Paul Wolfskehl

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Paul Friedrich Wolfskehl (30 June 1856 in Darmstadt - 13 September 1906 in Darmstadt), was a physician and mathematician. He bequeathed 100,000 marks (equivalent to 1,000,000 pounds in 1997 money) to the first person to prove Fermat's Last Theorem.

Paul Friedrich Wolfskehl was born on June 30, 1856, in Darmstadt as the younger of two sons to the wealthy Jewish banker Joseph Carl Theodor Wolfskehl (1814–1863). Paul’s mother, Johanna Wolfskehl, was the daughter of the Stuttgart court banker Nathan Wolf Kaulla. His elder brother, the jurist Wilhelm Otto Wolfskehl (1841–1907), took over the bank in 1865 following the death of their father and ran it as an independent company until 1881. Paul Wolfskehl, on the other hand, studied medicine in Leipzig, Tübingen, and Heidelberg from 1875 to 1880, where he gained his doctorate in medicine, probably in 1880. The theme of his dissertation is unknown, yet a paper by Dr. P. Wolfskehl dealing with the characteristics of horizontal slit-shaped pupils in calves and the corresponding vertical pupils in cats, from the laboratory of the Heidelberg eye clinic, appeared in the Journal of Comparative Ophthalmology in 1882. This could be an excerpt of his thesis. It is probable that at this time the symptoms of multiple sclerosis first showed themselves in him. As a physician it soon became clear to him that he would not be able to practice as a doctor in the long term. He then decided, one may presume, due to this handicap, to study mathematics. Initially he studied in Bonn in 1880 and then switched in 1881 to Berlin. It was there until 1883 that he attended lectures given by, amongst others, the then seventy-one-year-old Ernst Eduard Kummer (1810–1893). Kurt-R. Biermann reports that Kummer did not cease giving lectures until the winter term 1883–1884 at the age of seventy-three. Under the influence of Kummer, Paul Wolfskehl turned to number theory, in particular algebraic number theory. It is obvious that he learned about the Fermat conjecture in this time. It is also a fact that he studied in depth Kummer’s relevant papers. On whether Wolfskehl himself attempted to prove Fermat’s Last Theorem one can only speculate, but it is natural to think that this was the case. In 1886 he published a paper („Beweis, dass der zweite Factor der Klassenzahl für die aus den elften und dreizehnten Einheitswurzeln gebildeten Zahlen gleich Eins ist“) in the „Journal für die Reine und Angewandte Mathematik“ which is near to Kummer’s research. Later, from 1887 to 1890, the Faculty of Sciences at the Technische Hochschule Darmstadt asked him to give special lectures on number theory. Through his ever-worsening multiple sclerosis Paul Wolfskehl became increasingly and eventually completely paralyzed, so that by 1890 he had to give up his lectures. In the time that followed he did, however, publish a few brief mathematical papers. Since he was in need of constant care, his family persuaded the bachelor to marry. An oldish spinster, the fifty-three year old daughter of the senior tax officer August Frölich, was sought out for him, and he married Susanne Margarethe Marie Frölich on October 12, 1903, in Darmstadt. Fate, however, was not on the side of the long-suffering Paul. His wife, Marie, revealed herself as an evil Xanthippe, who made the last years of his life a living hell. In January 1905 he altered his last will and testament in favor of “whomsoever first succeeds in proving the Great Theorem of Fermat.” For the correct solution of the prize task he laid down the sum of 100,000 marks and decided that the Royal Society of Science in Göttingen should hold in trust this money and serve as judge for the awarding of the prize. Paul Wolfskehl died on September 13, 1906.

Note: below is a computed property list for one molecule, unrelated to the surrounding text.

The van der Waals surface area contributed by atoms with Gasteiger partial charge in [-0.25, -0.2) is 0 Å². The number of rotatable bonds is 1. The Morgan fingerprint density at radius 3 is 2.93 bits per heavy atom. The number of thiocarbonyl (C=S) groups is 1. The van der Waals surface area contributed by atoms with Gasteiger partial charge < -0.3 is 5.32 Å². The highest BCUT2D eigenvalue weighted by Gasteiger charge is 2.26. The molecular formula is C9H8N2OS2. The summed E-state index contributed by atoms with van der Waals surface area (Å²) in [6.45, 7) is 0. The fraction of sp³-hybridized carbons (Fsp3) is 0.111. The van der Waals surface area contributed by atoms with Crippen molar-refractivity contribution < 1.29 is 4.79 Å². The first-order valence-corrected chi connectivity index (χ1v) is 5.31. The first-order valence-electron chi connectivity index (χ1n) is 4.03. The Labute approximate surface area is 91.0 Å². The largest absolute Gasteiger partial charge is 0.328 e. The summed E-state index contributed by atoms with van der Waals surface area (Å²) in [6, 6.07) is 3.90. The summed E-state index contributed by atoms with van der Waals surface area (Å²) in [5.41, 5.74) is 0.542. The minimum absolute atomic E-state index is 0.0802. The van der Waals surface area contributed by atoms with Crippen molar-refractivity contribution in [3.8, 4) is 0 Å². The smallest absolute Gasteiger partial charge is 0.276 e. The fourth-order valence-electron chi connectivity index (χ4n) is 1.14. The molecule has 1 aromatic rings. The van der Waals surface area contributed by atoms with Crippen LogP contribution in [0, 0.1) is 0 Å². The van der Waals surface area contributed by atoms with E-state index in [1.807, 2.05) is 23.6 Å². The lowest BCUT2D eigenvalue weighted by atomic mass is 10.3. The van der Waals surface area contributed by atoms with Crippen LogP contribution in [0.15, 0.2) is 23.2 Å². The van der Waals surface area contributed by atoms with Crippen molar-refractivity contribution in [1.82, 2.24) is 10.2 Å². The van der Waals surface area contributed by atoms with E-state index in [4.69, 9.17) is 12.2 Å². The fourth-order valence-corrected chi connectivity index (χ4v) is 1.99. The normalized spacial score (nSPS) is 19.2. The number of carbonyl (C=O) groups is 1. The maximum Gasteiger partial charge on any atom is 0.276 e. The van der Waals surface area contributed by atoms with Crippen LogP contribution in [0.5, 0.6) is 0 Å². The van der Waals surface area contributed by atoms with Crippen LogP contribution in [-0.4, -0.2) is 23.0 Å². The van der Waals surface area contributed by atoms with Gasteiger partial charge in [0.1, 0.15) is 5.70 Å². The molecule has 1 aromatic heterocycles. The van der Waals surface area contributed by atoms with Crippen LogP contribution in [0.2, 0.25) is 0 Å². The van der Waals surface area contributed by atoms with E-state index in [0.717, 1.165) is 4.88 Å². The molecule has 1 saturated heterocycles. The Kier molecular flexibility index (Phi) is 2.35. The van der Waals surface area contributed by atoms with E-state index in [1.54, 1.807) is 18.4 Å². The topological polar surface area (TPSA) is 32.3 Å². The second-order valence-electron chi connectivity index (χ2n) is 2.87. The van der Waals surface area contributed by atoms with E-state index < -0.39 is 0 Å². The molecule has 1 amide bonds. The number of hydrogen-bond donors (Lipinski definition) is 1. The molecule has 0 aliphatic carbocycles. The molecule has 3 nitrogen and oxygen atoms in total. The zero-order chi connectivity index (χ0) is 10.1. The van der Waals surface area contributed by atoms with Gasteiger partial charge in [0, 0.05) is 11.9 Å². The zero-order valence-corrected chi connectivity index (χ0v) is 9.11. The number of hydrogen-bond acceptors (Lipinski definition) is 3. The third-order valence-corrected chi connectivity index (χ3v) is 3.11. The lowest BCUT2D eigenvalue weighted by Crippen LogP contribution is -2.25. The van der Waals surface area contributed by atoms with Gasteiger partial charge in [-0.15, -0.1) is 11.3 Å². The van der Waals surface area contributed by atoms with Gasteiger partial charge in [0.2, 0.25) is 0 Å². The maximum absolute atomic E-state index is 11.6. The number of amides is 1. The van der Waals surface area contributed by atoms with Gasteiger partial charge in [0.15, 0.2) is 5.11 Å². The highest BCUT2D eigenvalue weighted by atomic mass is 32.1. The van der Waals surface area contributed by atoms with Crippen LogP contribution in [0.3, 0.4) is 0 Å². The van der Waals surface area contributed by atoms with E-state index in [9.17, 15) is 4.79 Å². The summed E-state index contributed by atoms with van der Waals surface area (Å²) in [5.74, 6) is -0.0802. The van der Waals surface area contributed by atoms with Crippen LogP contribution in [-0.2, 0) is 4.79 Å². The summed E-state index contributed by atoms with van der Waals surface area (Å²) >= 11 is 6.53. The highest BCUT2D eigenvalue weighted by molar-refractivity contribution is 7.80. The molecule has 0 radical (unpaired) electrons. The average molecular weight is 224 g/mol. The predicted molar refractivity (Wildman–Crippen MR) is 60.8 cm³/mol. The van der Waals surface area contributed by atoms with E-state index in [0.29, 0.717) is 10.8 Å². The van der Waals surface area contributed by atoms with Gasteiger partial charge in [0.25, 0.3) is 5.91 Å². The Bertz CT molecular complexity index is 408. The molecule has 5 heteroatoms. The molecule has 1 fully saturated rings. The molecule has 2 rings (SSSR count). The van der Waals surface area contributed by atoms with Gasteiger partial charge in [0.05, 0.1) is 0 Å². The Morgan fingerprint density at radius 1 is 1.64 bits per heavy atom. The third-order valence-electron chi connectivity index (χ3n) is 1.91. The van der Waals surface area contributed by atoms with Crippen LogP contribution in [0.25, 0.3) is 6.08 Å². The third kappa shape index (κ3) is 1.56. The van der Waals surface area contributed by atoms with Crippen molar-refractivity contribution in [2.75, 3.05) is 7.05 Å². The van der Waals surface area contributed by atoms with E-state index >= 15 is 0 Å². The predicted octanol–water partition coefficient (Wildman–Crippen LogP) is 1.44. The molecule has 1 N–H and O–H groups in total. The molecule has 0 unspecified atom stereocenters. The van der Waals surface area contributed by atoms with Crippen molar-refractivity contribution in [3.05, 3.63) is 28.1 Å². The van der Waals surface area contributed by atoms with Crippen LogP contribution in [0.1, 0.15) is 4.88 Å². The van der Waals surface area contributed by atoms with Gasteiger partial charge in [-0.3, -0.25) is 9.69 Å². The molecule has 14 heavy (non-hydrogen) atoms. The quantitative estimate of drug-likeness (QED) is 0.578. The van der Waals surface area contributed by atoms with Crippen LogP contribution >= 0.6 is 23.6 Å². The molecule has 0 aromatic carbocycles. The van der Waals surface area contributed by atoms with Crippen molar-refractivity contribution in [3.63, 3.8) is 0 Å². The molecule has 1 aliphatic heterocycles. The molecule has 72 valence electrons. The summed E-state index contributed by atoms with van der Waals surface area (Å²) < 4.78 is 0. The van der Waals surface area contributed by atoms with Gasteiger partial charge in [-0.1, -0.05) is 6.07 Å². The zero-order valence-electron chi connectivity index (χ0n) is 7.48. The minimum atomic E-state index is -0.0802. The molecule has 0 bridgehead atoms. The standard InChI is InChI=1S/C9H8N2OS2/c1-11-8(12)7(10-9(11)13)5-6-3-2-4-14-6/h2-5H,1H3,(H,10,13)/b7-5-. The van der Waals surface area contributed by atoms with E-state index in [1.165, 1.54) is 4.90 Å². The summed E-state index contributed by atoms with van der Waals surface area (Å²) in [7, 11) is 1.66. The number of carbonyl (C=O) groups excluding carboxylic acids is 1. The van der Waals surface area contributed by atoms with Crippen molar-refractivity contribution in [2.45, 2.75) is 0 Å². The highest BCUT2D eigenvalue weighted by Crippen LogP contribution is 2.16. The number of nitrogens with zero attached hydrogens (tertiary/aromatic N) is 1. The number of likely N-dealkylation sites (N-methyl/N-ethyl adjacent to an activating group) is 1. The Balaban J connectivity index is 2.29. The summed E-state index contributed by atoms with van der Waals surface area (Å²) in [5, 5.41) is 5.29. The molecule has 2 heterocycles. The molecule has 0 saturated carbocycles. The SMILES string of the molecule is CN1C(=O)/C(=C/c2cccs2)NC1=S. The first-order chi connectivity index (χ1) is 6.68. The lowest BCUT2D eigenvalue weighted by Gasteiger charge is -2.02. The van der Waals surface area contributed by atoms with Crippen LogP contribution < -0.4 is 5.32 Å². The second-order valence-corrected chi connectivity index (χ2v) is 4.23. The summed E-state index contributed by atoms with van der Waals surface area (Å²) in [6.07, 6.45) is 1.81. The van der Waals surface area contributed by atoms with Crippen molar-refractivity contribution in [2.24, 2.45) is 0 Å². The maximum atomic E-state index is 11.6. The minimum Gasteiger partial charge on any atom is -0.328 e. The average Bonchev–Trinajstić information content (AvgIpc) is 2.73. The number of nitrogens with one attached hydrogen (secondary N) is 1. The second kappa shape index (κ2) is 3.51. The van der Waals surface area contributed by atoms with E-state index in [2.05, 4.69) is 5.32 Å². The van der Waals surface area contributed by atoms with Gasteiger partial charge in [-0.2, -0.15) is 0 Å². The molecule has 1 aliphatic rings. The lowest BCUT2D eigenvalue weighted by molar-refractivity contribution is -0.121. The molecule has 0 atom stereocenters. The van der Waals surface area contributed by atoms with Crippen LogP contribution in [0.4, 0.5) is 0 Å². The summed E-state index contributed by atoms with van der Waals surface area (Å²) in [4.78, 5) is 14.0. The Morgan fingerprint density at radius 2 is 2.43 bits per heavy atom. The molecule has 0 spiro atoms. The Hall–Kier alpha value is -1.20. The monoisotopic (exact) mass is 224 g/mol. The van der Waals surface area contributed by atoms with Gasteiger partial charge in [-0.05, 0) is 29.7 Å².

There are a number of theories concerning the prize's origin. The most romantic is that he was spurned by a young lady and decided to commit suicide, but was distracted by what he thought was an error in a paper by Ernst Kummer, who had detected a flaw in Augustin Cauchy's attempted proof of Fermat's famous problem. This rekindled his will to live and, in gratitude, he established the prize. This story was traced by Philip Davis and William Chinn in their 1969 book 3.1416 and All That to renowned mathematician Alexander Ostrowski, who supposedly heard it from another, unidentified source. Another, more prosaic story claims that Wolfskehl wanted to leave as little as possible to his shrewish wife. Yet another story, told in "The man who loved only numbers" by Mark Hoffman, tells that Wolfskehl actually missed his supposed suicide time because he was in the library studying the Theorem. Upon realizing that, he concluded that the contemplation of mathematics was more rewarding than a beautiful woman so he decided not to kill himself. He bankrolled the Theorem because it "saved his life".

In any case, on June 27, 1997, the prize was finally won by Andrew Wiles. By then, due in part to the hyperinflation Germany suffered after the end of World War I, the award had dwindled to £30,000.

The play From Abstraction by Robert Thorogood is based on the life of Paul Wolfskehl. It was broadcast on BBC Radio 4 on 1 November 2006[1] and 29 August 2008.[2]

See also[edit]


  1. ^ "From Abstraction". Rod Hall Agency. 2014-04-28. Retrieved 2014-06-12. 
  2. ^ "From Abstraction". BBC. 2008-08-29. Retrieved 2014-06-12. 


  • Ball, W. W. R. and Coxeter, H. S. M. Mathematical Recreations and Essays, 13th ed. New York: Dover, pp. 69-73, 1987.
  • Barner, K. "Paul Wolfskehl and the Wolfskehl Prize." Not. Amer. Math. Soc. 44, 1294-1303, 1997.
  • Hoffman, P., The Man Who Loved Only Numbers: The Story of Paul Erdos and the Search for Mathematical Truth, New York: Hyperion, pp. 193-199, 1998.

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